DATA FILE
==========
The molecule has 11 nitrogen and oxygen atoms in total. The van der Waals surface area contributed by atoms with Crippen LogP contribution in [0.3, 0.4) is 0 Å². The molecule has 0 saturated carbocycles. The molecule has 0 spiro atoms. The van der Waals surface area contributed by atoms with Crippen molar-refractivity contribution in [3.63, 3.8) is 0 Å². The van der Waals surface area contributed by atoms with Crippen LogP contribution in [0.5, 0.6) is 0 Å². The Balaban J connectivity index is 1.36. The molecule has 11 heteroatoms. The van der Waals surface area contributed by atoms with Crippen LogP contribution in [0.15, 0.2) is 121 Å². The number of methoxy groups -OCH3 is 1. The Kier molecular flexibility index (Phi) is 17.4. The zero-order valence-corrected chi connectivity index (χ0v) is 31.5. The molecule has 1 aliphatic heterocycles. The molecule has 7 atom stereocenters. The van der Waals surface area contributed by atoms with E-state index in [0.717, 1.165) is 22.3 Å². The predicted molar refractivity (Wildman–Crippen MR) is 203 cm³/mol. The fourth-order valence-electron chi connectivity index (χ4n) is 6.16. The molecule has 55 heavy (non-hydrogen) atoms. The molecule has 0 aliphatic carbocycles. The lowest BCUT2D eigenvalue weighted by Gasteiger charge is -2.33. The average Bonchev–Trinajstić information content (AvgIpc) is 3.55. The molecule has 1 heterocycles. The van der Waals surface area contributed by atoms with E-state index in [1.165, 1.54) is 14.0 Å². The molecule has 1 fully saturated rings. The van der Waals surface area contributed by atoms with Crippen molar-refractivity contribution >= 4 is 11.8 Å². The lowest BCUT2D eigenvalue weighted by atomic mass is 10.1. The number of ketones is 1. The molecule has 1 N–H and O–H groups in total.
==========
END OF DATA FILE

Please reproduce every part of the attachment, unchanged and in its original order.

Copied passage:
The molecule has 11 nitrogen and oxygen atoms in total. The van der Waals surface area contributed by atoms with Crippen LogP contribution in [0.3, 0.4) is 0 Å². The molecule has 0 saturated carbocycles. The molecule has 0 spiro atoms. The van der Waals surface area contributed by atoms with Crippen molar-refractivity contribution in [3.63, 3.8) is 0 Å². The van der Waals surface area contributed by atoms with Crippen LogP contribution in [0.5, 0.6) is 0 Å². The Balaban J connectivity index is 1.36. The molecule has 11 heteroatoms. The van der Waals surface area contributed by atoms with Crippen LogP contribution in [0.15, 0.2) is 121 Å². The number of methoxy groups -OCH3 is 1. The Kier molecular flexibility index (Phi) is 17.4. The zero-order valence-corrected chi connectivity index (χ0v) is 31.5. The molecule has 1 aliphatic heterocycles. The molecule has 7 atom stereocenters. The van der Waals surface area contributed by atoms with E-state index in [0.717, 1.165) is 22.3 Å². The predicted molar refractivity (Wildman–Crippen MR) is 203 cm³/mol. The fourth-order valence-electron chi connectivity index (χ4n) is 6.16. The molecule has 55 heavy (non-hydrogen) atoms. The molecule has 0 aliphatic carbocycles. The lowest BCUT2D eigenvalue weighted by Gasteiger charge is -2.33. The average Bonchev–Trinajstić information content (AvgIpc) is 3.55. The molecule has 1 heterocycles. The van der Waals surface area contributed by atoms with E-state index in [1.165, 1.54) is 14.0 Å². The molecule has 1 fully saturated rings. The van der Waals surface area contributed by atoms with Crippen molar-refractivity contribution >= 4 is 11.8 Å². The lowest BCUT2D eigenvalue weighted by atomic mass is 10.1. The number of ketones is 1. The molecule has 1 N–H and O–H groups in total.